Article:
But among those who refused to vote, journalist AneguraPerkasah,who covers the business and human rights beat for the Indonesian paper Bisnis Indonesia, said he is disappointed by the energy policy of the government, which allowed big business to set up coal mines in his hometown in Kalimantan, displacing people from their land, polluting the air and water, and depriving people of their livelihood and access to drinking water. “I do it as a form of protest,” saysPerkasah, raising both his hands to show fingers untainted by indelible ink, on the day of the April 9 general elections.



But he was equally aghast at the people’s failure to remember the past.

Although Jakarta Governor JokoWidodo, the presidential bet of the Megawati Sukarno-led opposition party PDIP, continues to lead popularity surveys, following behind him is PrabowoSubianto, the commander of the special commando force under Soeharto.

Prabowo has beenlinked to the abduction of student activists in the time of Indonesian riots in 1998, 13 of those activists remained missing up to this day, their family members holding silent protests every Thursday in front of Indonesia’s state palace, asking for justice for their missing kin.“It seems that people easily forget,” said Perkasah, referring to the relative popularity of Prabowo in the polls.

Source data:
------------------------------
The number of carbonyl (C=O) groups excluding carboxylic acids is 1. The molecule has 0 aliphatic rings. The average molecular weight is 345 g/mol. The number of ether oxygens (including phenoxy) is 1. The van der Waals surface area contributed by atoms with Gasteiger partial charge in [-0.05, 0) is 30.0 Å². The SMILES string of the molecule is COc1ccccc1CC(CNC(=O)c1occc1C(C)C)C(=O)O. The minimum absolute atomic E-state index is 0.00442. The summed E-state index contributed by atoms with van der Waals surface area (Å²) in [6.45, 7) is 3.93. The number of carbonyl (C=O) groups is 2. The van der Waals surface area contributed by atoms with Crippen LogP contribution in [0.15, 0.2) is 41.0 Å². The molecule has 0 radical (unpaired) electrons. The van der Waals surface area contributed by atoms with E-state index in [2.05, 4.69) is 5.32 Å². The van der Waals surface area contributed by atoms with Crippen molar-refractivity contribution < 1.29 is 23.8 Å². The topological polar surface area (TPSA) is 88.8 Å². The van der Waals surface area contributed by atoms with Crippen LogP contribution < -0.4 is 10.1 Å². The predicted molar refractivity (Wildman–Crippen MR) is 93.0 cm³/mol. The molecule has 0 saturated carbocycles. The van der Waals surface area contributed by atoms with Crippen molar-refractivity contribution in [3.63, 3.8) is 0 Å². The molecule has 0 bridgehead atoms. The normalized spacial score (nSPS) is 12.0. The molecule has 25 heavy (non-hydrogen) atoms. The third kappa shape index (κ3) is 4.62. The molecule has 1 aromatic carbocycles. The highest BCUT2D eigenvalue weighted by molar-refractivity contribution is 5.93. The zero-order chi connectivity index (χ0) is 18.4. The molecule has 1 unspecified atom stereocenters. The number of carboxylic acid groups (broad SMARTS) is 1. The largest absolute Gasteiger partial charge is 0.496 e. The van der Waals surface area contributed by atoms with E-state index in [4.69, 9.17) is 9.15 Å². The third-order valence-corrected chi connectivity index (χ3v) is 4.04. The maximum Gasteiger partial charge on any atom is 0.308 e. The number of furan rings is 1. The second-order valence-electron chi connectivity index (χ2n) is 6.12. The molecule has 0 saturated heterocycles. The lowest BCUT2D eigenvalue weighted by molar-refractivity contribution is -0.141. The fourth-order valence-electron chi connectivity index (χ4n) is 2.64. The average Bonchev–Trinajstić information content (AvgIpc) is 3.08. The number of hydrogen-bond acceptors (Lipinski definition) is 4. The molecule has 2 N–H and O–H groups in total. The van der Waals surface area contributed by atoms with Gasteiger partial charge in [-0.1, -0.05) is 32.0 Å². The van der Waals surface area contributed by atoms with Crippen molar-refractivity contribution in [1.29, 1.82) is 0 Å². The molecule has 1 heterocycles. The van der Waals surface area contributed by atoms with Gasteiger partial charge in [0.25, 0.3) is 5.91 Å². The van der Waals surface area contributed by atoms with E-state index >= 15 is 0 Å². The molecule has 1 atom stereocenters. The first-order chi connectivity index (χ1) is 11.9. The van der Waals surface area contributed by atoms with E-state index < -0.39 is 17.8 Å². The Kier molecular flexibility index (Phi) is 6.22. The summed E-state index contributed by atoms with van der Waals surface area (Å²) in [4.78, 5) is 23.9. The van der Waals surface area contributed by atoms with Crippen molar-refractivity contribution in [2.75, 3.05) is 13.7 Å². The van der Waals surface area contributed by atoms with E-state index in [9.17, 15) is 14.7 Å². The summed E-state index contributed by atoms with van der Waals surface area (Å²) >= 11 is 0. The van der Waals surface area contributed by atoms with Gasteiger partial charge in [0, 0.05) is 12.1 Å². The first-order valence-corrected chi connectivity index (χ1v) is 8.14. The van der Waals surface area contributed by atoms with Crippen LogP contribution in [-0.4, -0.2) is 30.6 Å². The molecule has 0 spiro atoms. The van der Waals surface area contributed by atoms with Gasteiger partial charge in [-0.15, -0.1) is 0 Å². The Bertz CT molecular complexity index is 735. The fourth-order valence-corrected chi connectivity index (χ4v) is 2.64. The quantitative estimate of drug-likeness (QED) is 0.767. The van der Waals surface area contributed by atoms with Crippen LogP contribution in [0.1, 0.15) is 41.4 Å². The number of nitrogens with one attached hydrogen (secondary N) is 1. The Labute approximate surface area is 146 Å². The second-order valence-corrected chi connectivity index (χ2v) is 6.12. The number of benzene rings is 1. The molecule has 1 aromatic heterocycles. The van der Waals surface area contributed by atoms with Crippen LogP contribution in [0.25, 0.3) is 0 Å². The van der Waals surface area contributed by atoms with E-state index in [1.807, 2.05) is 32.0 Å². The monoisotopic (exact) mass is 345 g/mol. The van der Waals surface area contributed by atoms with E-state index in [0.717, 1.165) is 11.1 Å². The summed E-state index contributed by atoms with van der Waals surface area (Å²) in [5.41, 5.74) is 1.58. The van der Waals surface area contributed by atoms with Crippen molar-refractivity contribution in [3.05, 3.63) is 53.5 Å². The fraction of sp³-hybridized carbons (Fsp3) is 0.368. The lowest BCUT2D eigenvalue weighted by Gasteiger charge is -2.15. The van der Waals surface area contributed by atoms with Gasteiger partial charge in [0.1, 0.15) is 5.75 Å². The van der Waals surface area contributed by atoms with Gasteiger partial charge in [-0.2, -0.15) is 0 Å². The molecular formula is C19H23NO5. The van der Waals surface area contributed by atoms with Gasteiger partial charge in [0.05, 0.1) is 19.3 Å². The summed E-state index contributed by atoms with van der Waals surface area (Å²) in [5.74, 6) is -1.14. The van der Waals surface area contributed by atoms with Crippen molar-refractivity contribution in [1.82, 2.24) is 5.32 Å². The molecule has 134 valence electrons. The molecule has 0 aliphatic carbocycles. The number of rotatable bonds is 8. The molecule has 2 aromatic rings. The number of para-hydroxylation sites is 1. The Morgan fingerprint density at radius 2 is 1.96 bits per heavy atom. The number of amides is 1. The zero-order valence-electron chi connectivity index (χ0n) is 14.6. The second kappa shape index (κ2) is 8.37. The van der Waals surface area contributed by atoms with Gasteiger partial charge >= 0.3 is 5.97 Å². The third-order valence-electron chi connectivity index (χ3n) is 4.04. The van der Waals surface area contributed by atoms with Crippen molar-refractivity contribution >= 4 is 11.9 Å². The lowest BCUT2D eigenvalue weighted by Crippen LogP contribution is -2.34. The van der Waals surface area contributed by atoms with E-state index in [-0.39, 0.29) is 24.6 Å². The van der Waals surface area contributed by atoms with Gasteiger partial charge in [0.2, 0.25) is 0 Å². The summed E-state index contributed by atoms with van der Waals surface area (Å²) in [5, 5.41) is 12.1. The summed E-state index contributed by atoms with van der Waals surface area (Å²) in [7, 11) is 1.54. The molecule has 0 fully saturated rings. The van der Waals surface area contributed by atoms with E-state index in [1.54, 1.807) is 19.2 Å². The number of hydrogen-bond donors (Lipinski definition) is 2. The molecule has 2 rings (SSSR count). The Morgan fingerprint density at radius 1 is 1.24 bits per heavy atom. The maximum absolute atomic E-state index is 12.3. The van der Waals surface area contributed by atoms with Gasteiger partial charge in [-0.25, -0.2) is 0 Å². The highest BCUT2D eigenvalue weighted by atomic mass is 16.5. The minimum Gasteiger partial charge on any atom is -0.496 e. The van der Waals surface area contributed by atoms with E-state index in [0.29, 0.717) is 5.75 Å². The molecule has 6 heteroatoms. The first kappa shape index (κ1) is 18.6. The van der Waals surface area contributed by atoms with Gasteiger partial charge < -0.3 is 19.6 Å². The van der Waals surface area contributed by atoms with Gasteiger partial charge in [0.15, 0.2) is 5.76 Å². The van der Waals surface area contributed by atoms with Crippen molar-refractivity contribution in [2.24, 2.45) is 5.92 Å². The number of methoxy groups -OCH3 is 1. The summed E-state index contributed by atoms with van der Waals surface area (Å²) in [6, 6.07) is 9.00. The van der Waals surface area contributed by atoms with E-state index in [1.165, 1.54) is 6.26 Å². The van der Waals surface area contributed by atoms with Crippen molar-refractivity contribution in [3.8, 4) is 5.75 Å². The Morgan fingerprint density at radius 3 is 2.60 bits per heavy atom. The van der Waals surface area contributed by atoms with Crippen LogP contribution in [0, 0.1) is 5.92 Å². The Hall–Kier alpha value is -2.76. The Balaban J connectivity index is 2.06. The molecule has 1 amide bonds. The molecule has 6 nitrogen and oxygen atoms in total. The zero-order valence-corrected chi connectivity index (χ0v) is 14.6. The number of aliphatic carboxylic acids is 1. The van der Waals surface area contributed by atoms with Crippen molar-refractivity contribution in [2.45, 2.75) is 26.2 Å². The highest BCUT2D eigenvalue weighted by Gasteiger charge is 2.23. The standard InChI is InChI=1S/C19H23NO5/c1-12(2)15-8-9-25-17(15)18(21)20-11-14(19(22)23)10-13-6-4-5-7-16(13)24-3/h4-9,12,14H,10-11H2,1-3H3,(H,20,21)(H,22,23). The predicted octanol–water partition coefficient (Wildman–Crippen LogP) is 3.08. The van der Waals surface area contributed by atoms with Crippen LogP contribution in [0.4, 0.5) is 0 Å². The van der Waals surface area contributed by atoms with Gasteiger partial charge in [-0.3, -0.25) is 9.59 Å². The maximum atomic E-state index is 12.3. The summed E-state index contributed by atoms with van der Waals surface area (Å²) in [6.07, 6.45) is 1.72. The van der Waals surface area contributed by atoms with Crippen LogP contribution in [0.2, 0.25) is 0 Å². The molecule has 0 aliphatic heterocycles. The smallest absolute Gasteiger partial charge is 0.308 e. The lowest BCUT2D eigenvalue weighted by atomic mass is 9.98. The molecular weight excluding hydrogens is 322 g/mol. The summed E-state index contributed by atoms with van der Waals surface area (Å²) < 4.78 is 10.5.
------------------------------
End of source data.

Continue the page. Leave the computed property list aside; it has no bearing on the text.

But Tedjabayu still remembers, and his memories even go three decades further back, when Soeharto just assumed power. He recalls having to bury four of his friends at one time, he had trouble carrying them, one in front, two at his side and another one at his back.

“The first time we heard our friend died, we stood and bowed our head, as a sign of respect,” he said, “Then, the following day, another news of another friend came, and we could no longer stand up. We were so weak and in pain.”

“There was a time the death all around us have made us so numb, we could no longer feel anything.”

Tedjabayu divided the history of Indonesia into three eras: The first era belonged to the generation of his father, the 1945 generation who fought the Dutch and freed Indonesia from foreign power; the second era, his generation,persecuted bySoeharto’s new order; and the next generation, whom he said, will be the future of Indonesia. “If I’m not going to vote it will be a sin for the future,”he said, “I will vote to save the new generation, to ensure that the next president will not come either from the military or from the corrupt politicians.”

As if recalling the taste of stewed slippers and shards of broken glass, he says he knows exactly how it feels for the country to lose its freedom.This year’s election should be no time for golput, he says. Indonesians should vote to say never again to military rule.   

GermelinaLacorte is a journalist fellow of the Southeast Asian Press Alliance (Seapa) sent to observe Indonesia’s general elections on April 9, 2014.


The man who happens to see Franz Kafka